Now Wales also overhauls stamp duty ‘to help first time buyers’

Welsh finance ministers says changes, which raise zero-rate to £225,000, are to make the taxation system fairer.

Wales has followed England and Northern Ireland with a retooling of its stamp duty rates, raising the price at which Welsh home buyers begin paying stamp duty from £180,000 to £250,000.

The news will be welcome news for the nation’s sales agents and their buyer, vendor and landlord clients, many of whom will have been watching as the industry over the border hand clapped Kwasi Kwarteng’s stamp duty initiative.

The Welsh changes to its Land Transaction Tax (LTT) will kick in on 10th October but the give-away at the bottom comes with other changes which will bring extra costs to purchasers of more expensive homes.

  • Anyone buying a home costing less than £345,000 will see a reduction in the LTT they pay, up to a maximum of £1,575.
  • People buying homes worth more than £345,000 will see an increase – up to £550 – but these only represent around 15% of property transactions in Wales.

“This is a change tailored to the unique needs of the housing market in Wales and contributes to our wider vision of a fairer tax system,” says Rebecca Evans (main picture), Minister for Finance and Local Government.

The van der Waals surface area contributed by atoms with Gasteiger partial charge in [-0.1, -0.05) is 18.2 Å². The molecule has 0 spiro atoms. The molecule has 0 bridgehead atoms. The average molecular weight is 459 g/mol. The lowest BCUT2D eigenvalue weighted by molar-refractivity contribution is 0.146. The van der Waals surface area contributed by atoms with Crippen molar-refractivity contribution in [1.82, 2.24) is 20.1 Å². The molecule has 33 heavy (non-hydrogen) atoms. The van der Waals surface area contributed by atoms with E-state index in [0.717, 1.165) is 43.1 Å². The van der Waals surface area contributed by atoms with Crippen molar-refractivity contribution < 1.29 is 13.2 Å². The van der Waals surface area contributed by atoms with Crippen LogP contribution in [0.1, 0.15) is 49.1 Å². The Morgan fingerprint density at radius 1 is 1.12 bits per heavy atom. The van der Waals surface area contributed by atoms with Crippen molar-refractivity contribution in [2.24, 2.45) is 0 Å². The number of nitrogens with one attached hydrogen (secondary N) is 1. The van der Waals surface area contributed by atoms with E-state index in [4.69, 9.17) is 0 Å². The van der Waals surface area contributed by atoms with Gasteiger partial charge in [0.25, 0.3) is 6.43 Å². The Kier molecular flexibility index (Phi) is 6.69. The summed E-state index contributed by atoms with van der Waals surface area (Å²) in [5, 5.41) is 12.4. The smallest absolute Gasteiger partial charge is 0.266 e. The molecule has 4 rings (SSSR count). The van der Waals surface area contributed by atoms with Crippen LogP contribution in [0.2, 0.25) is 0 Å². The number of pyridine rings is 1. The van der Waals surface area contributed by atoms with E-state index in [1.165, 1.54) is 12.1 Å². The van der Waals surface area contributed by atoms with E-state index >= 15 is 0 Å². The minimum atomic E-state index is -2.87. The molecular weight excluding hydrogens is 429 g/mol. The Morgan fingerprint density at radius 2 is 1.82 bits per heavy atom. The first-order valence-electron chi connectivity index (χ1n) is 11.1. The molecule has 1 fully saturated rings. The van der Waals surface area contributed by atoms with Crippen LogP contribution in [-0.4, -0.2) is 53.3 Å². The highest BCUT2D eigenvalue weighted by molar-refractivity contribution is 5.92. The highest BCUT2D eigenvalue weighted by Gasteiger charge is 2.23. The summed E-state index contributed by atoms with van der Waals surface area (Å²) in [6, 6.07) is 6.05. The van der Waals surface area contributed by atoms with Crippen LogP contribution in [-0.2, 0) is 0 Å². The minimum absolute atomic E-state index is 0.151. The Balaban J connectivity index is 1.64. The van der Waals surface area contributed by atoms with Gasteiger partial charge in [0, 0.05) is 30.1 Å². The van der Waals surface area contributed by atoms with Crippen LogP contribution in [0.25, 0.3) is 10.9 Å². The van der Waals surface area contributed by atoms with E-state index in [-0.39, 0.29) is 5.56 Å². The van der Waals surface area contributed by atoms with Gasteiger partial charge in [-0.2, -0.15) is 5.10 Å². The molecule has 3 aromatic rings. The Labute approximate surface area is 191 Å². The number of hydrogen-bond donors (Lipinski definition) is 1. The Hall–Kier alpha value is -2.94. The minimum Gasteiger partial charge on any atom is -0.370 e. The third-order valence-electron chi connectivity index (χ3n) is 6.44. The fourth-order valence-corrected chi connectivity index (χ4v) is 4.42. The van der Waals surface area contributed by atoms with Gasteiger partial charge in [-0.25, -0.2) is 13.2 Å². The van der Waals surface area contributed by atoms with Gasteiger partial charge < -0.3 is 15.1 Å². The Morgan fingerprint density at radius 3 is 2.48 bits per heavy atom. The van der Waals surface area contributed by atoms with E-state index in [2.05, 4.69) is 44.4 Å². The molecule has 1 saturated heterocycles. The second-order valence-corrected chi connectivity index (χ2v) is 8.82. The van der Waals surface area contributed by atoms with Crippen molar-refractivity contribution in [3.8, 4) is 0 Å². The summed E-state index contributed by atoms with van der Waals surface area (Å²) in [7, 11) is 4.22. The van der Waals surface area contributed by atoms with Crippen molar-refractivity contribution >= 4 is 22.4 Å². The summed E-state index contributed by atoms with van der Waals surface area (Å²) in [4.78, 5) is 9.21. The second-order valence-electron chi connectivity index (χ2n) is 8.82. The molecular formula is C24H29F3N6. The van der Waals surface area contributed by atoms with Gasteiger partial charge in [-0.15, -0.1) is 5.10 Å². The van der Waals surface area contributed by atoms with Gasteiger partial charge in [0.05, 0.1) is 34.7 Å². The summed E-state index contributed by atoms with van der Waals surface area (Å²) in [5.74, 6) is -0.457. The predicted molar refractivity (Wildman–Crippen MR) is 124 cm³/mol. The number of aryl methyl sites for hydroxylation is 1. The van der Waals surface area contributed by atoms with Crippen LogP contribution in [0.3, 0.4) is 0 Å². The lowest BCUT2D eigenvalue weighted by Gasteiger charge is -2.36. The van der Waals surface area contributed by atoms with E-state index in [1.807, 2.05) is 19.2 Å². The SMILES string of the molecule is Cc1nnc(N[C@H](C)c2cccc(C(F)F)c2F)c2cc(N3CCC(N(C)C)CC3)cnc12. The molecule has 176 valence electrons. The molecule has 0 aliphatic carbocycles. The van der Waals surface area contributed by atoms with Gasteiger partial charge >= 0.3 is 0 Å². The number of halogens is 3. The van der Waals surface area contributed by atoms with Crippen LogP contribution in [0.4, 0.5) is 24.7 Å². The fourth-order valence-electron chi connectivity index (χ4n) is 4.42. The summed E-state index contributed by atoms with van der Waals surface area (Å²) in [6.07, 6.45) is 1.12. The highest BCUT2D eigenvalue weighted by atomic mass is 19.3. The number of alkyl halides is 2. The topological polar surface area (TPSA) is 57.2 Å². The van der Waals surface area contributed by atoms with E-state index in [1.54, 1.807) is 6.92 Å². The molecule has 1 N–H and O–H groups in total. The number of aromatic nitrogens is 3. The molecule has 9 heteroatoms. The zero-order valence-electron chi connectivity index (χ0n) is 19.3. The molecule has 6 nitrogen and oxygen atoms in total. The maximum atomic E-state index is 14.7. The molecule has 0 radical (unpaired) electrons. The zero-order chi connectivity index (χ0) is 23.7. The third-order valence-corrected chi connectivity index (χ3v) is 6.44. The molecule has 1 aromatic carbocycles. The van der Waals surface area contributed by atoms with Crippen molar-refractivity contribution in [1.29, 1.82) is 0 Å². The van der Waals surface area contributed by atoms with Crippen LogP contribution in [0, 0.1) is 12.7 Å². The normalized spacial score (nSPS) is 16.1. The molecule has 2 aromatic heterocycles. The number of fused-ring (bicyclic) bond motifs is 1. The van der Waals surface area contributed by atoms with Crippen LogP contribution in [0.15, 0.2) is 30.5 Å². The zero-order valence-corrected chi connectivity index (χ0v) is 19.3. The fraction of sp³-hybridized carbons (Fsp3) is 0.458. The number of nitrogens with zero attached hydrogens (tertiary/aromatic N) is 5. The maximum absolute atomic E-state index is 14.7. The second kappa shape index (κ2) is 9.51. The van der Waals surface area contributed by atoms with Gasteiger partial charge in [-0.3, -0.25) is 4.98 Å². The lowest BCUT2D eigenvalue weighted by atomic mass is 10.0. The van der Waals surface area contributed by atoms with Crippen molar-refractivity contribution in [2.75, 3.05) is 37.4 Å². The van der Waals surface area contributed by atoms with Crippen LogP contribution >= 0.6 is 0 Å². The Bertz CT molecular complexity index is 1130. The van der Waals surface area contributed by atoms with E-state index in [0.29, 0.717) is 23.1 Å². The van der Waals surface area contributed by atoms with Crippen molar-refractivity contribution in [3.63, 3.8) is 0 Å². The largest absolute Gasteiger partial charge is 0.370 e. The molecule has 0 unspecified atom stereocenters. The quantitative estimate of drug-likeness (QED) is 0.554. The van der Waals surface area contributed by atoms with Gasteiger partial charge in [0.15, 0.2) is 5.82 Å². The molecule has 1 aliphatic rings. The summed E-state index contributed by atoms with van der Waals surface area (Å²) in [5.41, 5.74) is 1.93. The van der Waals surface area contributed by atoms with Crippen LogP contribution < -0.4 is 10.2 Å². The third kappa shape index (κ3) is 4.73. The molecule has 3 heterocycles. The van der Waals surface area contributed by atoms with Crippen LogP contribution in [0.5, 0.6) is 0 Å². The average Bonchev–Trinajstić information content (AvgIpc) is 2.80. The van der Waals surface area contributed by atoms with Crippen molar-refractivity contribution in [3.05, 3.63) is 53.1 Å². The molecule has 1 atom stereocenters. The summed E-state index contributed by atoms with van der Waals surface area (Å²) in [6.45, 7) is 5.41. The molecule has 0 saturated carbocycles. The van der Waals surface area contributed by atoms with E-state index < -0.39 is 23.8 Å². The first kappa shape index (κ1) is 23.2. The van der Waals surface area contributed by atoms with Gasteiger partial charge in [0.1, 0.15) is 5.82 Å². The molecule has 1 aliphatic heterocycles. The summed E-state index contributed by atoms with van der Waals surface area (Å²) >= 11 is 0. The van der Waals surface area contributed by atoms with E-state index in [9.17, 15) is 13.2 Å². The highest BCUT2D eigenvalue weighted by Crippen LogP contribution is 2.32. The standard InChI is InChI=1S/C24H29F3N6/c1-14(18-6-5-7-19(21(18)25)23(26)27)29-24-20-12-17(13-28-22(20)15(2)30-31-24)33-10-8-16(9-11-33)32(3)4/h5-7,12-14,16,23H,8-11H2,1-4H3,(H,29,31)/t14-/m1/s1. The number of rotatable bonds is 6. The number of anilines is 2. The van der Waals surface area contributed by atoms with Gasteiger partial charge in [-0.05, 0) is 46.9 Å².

“61% of homebuyers will not pay tax on their purchase. These changes will get support to people who need it and help with the impact of rising interest rates.

“We also know that helping people at the lower end of the market will have a particular benefit for first time buyers.”



Nathan Emerson, CEO of Propertymark (pictured), says: “Wales has seen large growth in house prices due to spikes in demand, so it is therefore logical that the tax threshold would be changed in line with current property values.

“When LTT incentives are created, they are largely aimed at first time buyers, but incentives for downsizers or last time movers would encourage movement in the latter part of the market, which when blocked stops movement further down for second steppers and first-time buyers, causing stagnation as buyers have nothing to move on to.”

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